(2020) A Trocken, or dry Riesling from Rheinessen, this opens with clear lemon and lime aromas, a little punch of something like quince or orange zest, and some floral notes. Though dry in the finish there is some sweetness initially, again more lime than sharp lemon, and a balanced finish of good acidity. Useful and versatile sipping wine, or for fish and Chinese cuisine.
(2020) Weingut Riffel is a certified organic producer, farming biodynamically, in the Rheinhessen region. This Pinot Gris, locally known as Grauer Burgunder, has just a smidgeon of residual sugar with 3.7g/l, but is ostensibly dry, though quite rich in style. There's something a little nutty or oatmeally on the nose over bold orange fruit, leading on to a palate with nuttiness and breadth again, but a pristine set of lemon and juicy red apple flavours, set against a fine acid framework, that teasing hint of sweetness just softening the finish into a savoury but juicy ending. Note that at time of review Savage Wines is offering wine-pages' readers 10% off any six bottles from three of their German producers, including Riffel. See New Wave Germans from Savage Vines.
(2011) Tiny honey and toffeed notes here, much more ripe and open than some, even a slightly oxidative note that is pleasing. Palate is peachy and exuberant, with apricot richness over a nice, mineral acidity.
(2010) A Rheinhessen wine at 10.5% ABV from young winemaker Charlotte Hess, who brings experience from Australia to the Gunderloch family's operation, and her influence might be behind the screwcaps across the estate's range. This QbA wine has stony, gently nutty, apple skin and pear aromas. The palate is nicely off-dry, with a lovely peachy sweetness and hint of that downy, soft character against really crisp, lime zest acidity. Long and beautifully pitched.
(2009) All about minerality, with nutty, slightly smoky and slaty aromas, that whiff of cordite. On the palate there's that zing and zest of pure lemon juice, but there's something here that hints at richness and fleshiness, with almost a creamy texture and weight. Complex and intriguing.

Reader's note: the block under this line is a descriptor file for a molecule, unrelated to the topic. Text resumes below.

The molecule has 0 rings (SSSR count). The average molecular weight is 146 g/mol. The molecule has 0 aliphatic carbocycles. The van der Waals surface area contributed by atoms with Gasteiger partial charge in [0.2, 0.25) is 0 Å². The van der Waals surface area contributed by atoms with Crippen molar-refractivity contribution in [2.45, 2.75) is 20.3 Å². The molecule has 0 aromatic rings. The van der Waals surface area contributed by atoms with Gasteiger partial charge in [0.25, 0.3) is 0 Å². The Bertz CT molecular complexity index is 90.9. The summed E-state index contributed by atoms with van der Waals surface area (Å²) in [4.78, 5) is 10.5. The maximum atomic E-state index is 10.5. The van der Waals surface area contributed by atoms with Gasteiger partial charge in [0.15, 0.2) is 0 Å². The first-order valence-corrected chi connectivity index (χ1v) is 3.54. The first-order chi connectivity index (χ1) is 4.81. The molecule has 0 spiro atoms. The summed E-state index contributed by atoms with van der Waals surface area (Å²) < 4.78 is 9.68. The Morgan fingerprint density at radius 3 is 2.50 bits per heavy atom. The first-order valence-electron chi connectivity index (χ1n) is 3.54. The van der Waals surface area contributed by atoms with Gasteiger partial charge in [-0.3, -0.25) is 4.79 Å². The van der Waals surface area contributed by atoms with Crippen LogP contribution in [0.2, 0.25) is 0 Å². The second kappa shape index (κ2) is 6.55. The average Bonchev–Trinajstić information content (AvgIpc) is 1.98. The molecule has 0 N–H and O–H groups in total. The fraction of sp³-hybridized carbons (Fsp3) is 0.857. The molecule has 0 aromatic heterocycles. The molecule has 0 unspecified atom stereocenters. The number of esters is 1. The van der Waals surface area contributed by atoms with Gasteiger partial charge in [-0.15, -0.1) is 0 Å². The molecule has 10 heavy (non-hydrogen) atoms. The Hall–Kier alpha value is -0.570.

(2006) 'Villa' because of picture of the estate house on the label. Pale green colour. There is more of the minerality and herbal quality here. Grapy qualities and firm green apple fruit. The palate has more sweetness, with that herbal edge to really quite ripe, mouthfilling fruit, before the acidity comes through again. There's a firmness and skinny quality to this that for me slightly detracts from the purity perhaps.
(2006) Named after a play written by a contemporary of Carl Gunderloch, that included a character called Jean Baptiste Gunderloch and was loosely based on the family history. Play is still performed in the winery grounds every year. Yeasty nose, with more skin contact quality of mealy richness. Orangy and lemon aromas come through. Mouthfilling fruit on the palate, with a core of minerality, but plenty of flavour hinting at complex smoke, peachy fruit and good balancing acidity. Easy to drink, though Fritz recommends with sushi.
(2006) Very pale. Pear and apple skin aromas, with a slight waxiness and plenty of fruit. The palate is flooded with sweet fruit, with delicate sweet-edged nectarine and peach, but still that white fruit cleanness and firmness at the core. Acidity is lovely, with plenty of verve, but the sweetness balances to give a soft, elegant finish.